Nkenge Zola, former 101.9 WDET staffer and host of “All Things Considered” has died.
Zola and I worked together at WDET for roughly eight years. Whenever I thought of her, which was often, she was laughing, smiling and educating folks – whether they wanted to be taught or not. During that time, she gave me instruction as a news intern, coached me on my voicing and gave me the low down about some of the “real” history at WDET.
She regularly urged us to live “in the moment fully.” I’ll continue to take her advice on that. I will miss her.
I worked with as her producer for a number of years on a short program we put together call “State Edition Plus.”
But most importantly, I got to watch her perform her craft on a daily basis. I got to learn how she thought about a story – often in very unconventional ways – before producing features that were nothing short of art.
FROM THE ARCHIVE
Zola’s work showed her love for Detroit and for Detroiters. She championed African culture in the city. She asked tough questions and didn’t let “officials” or anyone else get away with nonsense.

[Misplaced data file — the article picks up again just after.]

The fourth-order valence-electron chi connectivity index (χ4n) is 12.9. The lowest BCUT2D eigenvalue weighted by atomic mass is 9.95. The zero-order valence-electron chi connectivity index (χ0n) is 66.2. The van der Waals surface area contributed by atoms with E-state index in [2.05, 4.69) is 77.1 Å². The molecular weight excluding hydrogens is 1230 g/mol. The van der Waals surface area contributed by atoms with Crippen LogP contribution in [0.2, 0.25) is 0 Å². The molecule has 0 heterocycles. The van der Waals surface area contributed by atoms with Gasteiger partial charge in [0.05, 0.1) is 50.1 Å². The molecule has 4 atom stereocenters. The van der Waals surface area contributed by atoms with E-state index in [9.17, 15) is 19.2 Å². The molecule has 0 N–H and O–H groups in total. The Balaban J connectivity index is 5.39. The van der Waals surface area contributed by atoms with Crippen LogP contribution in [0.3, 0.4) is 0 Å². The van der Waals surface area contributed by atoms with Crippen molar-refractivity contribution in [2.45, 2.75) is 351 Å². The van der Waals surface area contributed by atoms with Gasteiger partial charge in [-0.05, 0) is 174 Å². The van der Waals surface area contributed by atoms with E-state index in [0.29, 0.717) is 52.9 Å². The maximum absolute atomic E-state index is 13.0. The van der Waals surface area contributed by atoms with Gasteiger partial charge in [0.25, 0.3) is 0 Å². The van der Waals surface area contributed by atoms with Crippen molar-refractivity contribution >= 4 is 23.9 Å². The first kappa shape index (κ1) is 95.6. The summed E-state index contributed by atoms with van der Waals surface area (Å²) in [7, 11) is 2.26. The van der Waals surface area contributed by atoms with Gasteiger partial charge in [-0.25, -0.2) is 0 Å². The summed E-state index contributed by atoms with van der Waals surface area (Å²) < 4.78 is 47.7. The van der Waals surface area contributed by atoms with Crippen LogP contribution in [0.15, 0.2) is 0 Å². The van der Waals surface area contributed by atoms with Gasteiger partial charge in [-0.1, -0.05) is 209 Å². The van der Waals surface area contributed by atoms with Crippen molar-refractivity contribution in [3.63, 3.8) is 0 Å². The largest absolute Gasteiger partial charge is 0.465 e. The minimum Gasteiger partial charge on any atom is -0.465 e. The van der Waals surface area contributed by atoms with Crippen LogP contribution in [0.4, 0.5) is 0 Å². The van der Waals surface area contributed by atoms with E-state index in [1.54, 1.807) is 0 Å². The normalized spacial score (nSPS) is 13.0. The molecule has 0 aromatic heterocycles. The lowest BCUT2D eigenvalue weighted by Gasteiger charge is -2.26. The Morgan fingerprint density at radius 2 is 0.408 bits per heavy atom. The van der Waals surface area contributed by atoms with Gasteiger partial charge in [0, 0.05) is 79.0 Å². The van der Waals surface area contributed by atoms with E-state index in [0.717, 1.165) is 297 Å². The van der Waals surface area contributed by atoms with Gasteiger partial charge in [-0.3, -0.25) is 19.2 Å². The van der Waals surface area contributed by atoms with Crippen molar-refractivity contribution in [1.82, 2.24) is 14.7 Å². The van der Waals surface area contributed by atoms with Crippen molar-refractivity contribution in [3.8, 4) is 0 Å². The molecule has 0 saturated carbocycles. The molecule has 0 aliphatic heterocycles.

She began working at WDET in 1976. A couple of years later, she created a WDET program called “Everywhere Music Goes.” She started a new show, “The Nkenge Zola Program”, in 1985. It featured music and poetry, performances and interviews with artists from around the world.
Zola moved to WDET’s news department in the early 1990s, and began hosting All Things Considered.
She received awards for her work from many organizations including the Detroit Coalition of Human Rights, the Detroit Press Club, The Michigan Association of Broadcasters and the Associated Press. Zola won the Loretta Moore Feminist of the Year award from the Detroit Chapter of the National Organization of Women in 1997.
Zola even traveled to Africa for the United Nations’ “International Decade of Women” conference as part of a Detroit delegation.
Zola brought a deep sense of culture, language and history to everything she did. Those who knew her can think of a million more small things she did to shape our lives in big ways. She regularly urged us to live “in the moment fully.” I’ll continue to take her advice on that. I will miss her.
Funeral arrangements are pending.